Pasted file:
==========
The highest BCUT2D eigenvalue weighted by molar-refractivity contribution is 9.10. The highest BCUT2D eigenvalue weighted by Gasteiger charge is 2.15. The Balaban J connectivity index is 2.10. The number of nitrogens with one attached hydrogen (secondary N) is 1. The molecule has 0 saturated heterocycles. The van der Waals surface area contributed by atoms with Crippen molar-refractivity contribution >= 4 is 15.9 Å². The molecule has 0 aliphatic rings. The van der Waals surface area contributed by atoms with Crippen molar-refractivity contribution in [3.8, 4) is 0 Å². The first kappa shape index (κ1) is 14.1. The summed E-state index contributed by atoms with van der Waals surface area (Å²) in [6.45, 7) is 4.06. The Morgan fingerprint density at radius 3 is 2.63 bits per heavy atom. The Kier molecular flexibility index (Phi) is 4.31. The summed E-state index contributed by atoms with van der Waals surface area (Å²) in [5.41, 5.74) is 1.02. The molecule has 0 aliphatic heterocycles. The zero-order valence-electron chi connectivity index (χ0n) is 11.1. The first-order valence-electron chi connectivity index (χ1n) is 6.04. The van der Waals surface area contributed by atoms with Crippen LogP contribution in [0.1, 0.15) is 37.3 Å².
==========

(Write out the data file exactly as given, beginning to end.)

The highest BCUT2D eigenvalue weighted by molar-refractivity contribution is 9.10. The highest BCUT2D eigenvalue weighted by Gasteiger charge is 2.15. The Balaban J connectivity index is 2.10. The number of nitrogens with one attached hydrogen (secondary N) is 1. The molecule has 0 saturated heterocycles. The van der Waals surface area contributed by atoms with Crippen molar-refractivity contribution >= 4 is 15.9 Å². The molecule has 0 aliphatic rings. The van der Waals surface area contributed by atoms with Crippen molar-refractivity contribution in [3.8, 4) is 0 Å². The first kappa shape index (κ1) is 14.1. The summed E-state index contributed by atoms with van der Waals surface area (Å²) in [6.45, 7) is 4.06. The Morgan fingerprint density at radius 3 is 2.63 bits per heavy atom. The Kier molecular flexibility index (Phi) is 4.31. The summed E-state index contributed by atoms with van der Waals surface area (Å²) in [5.41, 5.74) is 1.02. The molecule has 0 aliphatic heterocycles. The zero-order valence-electron chi connectivity index (χ0n) is 11.1. The first-order valence-electron chi connectivity index (χ1n) is 6.04. The van der Waals surface area contributed by atoms with Crippen LogP contribution in [0.1, 0.15) is 37.3 Å².